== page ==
The effect of eccentric hamstring strength on the change of direction speed of professional ice hockey players


  • Roman Švantner Matej Bel University & Fit Factory, Slovakia
  • David Brünn Matej Bel University & Fit Factory, Slovakia
  • Dávid Líška Matej Bel University, Slovakia
  • Jozef Sýkora Matej Bel University & Fit Factory, Slovakia
  • Martin Pupiš Matej Bel University, Slovakia



Eccentric hamstring strength, Speed with directional changes


Introduction: Ice hockey is a sport that requires high acceleration of players for optimal performance. The speed of athletes is influenced by several factors. The aim of this research was to determine the effect of the eccentric hamstring strength of ice hockey players on speed with directional changes. Methods: The sample consisted of 15 members of the Slovak national ice hockey team; the average age was 27, the average height was 186.46 cm (SD ± 5.04), and the average body weight was 90.87 kg (SD ± 5.91). The players completed a NordBord Nordic Hamstring Test to determine the eccentric force of their hamstrings. We used the 5-10-5 test to determine their speed with directional changes. Results: We measured a small correlation (.129, p > .05) between the eccentric muscle strength of hamstrings and the speed with directional changes in the 5-10-5 test. The average ice hockey player’s hamstring strength was 456.13 N (SD ± 51.28) and the average time achieved in the 5-10-5 test was 4.984s (SD ± 0.15). We also found a small correlation between right hamstring force and the right side of the 5-10-5 test (r = .228, p > .05), and there was no correlation between left hamstring force and the left side of the 5–10-5 test (r = -.004, p > .05). Conclusion: According to our study, hamstring eccentric strength does not correlate with speed directional changes. However, more intervention studies are needed.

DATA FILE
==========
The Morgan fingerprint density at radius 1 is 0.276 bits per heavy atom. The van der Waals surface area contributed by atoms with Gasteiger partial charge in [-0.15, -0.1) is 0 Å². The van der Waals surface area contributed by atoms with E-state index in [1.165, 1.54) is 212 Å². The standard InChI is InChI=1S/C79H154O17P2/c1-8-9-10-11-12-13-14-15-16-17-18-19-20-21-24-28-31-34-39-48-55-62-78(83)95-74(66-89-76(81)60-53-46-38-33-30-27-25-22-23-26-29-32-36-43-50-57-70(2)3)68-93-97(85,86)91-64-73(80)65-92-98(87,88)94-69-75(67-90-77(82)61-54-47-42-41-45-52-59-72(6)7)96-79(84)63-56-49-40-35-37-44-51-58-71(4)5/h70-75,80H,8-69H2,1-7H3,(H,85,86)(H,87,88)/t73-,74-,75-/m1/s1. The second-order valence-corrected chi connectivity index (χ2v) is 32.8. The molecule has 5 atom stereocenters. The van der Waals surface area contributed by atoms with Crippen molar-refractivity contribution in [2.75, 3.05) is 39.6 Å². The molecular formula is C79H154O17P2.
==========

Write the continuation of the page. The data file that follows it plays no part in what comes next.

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How to Cite

Švantner, R., Brünn, D., Líška, D., Sýkora, J., & Pupiš, M. (2021). The effect of eccentric hamstring strength on the change of direction speed of professional ice hockey players. Journal of Human Sport and Exercise, 16(2proc), S353-S360.